(and Philippe, you're right: something like 1b1 with it's file size of under 1MB is a shining example of faithful coding - if only Martin Pesch, the author, would not be so indifferent about implementing WASAPI or at least ASIO output...)

On this occasion I re-discovered a player (already mentioned in the forum, but without database-entry), that I used way back in the Win98-times: Dekibuleé :shock:
A real gem, bass-based, directory-driven like 1by1 and skinable. I'm right now playing some songs with it :mrgreen: ...memories...

BTW.: I had the idea, that for bass-based players that are no longer developed it should be no problem to simply update the bass modules. It partially works - depending on how old the last version is. Like this I made a "frankenstein"-version of Billy, mixing up the latest stable, the latest beta and an older bass-module. It's now (as for years since Win98) my associated mp3-player on Win 8.1 x64 :mrgreen:

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Re: Quod Libet

#8 Post by smaragdus » Sun Dec 23, 2018 6:00 pm

@zorro
smaragdus: I think I'll add Quod Libet to the database (the next days) - may I use one of your screenshots?
Of course you can use any image I have ever posted at this forum. I hate copy right and everything I upload can be used freely and without any restrictions. So there is no need to ask in the future, use any image you might like. You can use the whole gallery- the last 4 are animated images, the previous ones- static. The difference between 17 and 18 and between 19 and 20 is the delay between frames- 17 and 19- 2 seconds, 18 and 20- 3 seconds.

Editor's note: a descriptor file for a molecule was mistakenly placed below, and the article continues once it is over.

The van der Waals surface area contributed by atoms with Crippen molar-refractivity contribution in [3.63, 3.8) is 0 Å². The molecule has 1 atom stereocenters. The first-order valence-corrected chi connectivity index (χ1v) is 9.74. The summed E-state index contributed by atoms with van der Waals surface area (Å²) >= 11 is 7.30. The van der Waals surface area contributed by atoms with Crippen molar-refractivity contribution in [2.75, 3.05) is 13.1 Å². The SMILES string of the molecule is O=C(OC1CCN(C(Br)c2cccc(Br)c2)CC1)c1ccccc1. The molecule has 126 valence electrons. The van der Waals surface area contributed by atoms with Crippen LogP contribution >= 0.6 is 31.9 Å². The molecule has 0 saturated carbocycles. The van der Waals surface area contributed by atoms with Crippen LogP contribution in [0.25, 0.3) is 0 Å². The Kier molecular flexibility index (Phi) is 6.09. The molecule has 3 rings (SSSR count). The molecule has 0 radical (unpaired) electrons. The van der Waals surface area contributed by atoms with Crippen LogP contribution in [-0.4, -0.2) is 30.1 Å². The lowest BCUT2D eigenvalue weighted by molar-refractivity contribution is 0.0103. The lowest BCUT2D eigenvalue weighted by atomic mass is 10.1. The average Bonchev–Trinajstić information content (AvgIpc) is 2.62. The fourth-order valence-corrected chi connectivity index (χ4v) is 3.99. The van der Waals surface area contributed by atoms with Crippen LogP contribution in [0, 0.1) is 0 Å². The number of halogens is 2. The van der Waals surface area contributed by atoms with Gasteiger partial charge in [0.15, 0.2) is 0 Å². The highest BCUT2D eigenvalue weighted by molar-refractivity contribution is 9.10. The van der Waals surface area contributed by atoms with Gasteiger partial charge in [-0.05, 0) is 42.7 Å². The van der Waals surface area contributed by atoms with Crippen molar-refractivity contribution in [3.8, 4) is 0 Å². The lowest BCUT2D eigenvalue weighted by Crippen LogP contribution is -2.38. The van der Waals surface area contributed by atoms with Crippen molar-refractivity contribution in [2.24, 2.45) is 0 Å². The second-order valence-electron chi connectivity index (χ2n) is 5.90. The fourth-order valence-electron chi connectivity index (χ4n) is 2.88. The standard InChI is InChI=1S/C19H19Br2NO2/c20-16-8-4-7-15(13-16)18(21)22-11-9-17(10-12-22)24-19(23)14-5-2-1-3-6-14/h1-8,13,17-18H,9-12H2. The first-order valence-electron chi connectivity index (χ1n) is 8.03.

Testing all this players I also realised how many promising projects died in the past 20 years and that there are very few alive, promising and mature projects to rely on - namely Winyl, Foobar, XMPlay, 1by1, (VU-Player), (Resonic). The vast rest develops into the bloat, framework-of-a-framework, feature-overkill, connectivity-to-all-and-everyone, always-online-and-social-connected direction. Of course this is only my conservative, old-fashioned opinion :oops:
I do not update players if the old versions I am using work fine for me and offer all the features I need. In some cases (MusicBee) I find the interface of the newer versions ruined, in other- the skins I prefer may not work with the newer versions (AIMP). I have a grudge against foobar2000- there is no support for Monkey's Audio (APE files) out of the box and the plug-in should be downloaded separately (at least with the old version I am using)- for me this is ridiculous as I consider Monkey's Audio the best of the popular lossless codecs (superior in terms of compression to both FLAC and WavPack). About XMPlay- I find the default skin unusable. About Resonic- I would not use it for several reasons- not free (limited free version), no support for cue sheets (I requested support for cue sheets almost 6 years ago- on 2012-12-27), I do not like the developer (for me it would be pure hypocrisy to use a product created by someone I dislike). And yes, indeed many audio players were abandoned- for example I have always liked Spider Player and I still use it sometimes when I feel nostalgic but unfortunately it does not support cue sheets. Other players although not abandoned- for example Clementine, have not seen new stable releases for almost 2 years.